A few more tips to save money on childcare cost
Both working and stay-at-home parents can use these 3 tips to save money on childcare in Canada. If you’re a new mom, then I’m sure these tips would help you a lot:
1. Take advantage of Child Care Fee Subsidy:
This subsidy is mainly available in Toronto where eligible working parents can get subsidies to cover the expenses of a licensed daycare for kids below 12 years.
2. Keep all the receipts with care:
If you have enrolled your child in an eligible daycare, then don’t forget to ask for a receipt. As per the law, you can claim a tax deduction of $8000 annually for kids who are below 6 years. You can also claim a tax deduction for up to $5000 for each child who is between 7 and 15 years from the spouse with a low income. It’s almost like an RRSP deduction where you can probably save thousands through tax refunds.
For instance, your annual income is $50,000. If you qualify for the $8000 tax deduction, then you would probably get $2100 as a tax refund. You can use the refund to offset childcare costs and pay down your growing credit card bills.
3. Stash cash in a separate bank account:
Depending on the subsidies you’re eligible for, you could be receiving money from various sources like Canada Child Benefit or tax refunds. You may receive money monthly, quarterly or annually. Keep the money aside in a separate bank account for your daycare expenses. When you receive windfall or tax refunds, put that money in this account. The biggest benefit of doing this is that you can cover the rest of the expenses from your budget.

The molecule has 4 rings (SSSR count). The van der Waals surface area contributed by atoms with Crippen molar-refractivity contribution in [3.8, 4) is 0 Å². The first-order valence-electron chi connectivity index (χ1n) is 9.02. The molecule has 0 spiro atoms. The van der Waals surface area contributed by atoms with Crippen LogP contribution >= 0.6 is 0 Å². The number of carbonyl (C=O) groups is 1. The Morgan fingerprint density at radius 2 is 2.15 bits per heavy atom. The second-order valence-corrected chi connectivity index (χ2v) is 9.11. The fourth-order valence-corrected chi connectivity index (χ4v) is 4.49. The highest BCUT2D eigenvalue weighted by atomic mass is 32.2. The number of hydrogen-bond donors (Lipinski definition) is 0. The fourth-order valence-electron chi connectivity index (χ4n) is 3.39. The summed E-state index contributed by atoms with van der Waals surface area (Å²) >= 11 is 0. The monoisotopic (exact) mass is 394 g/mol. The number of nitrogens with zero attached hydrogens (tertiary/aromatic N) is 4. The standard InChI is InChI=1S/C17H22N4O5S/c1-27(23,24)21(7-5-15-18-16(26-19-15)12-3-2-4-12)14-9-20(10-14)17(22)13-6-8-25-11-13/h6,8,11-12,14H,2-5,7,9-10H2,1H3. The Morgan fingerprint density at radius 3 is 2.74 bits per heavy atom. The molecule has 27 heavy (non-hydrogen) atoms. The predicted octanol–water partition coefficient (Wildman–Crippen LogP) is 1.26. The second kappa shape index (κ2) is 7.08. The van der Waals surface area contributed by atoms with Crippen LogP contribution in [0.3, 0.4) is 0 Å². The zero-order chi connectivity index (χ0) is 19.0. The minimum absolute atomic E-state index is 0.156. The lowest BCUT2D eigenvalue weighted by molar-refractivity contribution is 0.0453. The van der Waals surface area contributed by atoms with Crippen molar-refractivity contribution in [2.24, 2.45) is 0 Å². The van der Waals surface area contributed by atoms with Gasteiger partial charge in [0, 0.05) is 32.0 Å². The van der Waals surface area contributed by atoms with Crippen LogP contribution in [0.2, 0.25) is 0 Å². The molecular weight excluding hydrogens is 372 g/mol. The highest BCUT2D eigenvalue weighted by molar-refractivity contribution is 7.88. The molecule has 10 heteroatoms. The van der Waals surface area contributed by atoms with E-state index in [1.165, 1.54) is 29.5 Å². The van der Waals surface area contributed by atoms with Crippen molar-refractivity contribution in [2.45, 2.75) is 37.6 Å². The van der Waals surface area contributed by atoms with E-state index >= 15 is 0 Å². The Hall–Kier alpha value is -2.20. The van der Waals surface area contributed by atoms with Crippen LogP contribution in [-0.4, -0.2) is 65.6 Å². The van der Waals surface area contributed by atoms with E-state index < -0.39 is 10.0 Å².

For instance, if your annual daycare cost is $12000, then this means that you have to spend $1000 per month. If you have received around $1000 from government benefits and $2000 from tax refunds, then you have to pay $9000 for daycare in the next year. This implies that you have to pay $750 every month. Technically, you have to pay $250 less every month.
Be calm and patient. The daycare expenses can wreak havoc on your financial health. However, if you can manage all the expenses and stay out of debt, then consider yourself the winner of the game. Take a break from your other financial goals during the daycare years. It will help you avoid getting into debt problems.
Stacy B Miller is a writer, blogger and a content marketing enthusiast. Her blog kissyourmoney.com vents out her opinions on debt, money and financial issues. Her articles have been published in various top-notch websites including Oak View law Group where she works as the content editor. You can connect with her in Facebook and Twitter.
My last words:
We are just now cutting down on our childcare expenses. With my oldest being 11, my girls can come home after school and we’ve dropped the large after-school-care bill from our monthly spending. I’m not surprised to read these statistics – raising kids is an expensive job!
How do you afford child care – or what budgeting tips can you share with fellow working parents? Leave them in the comments!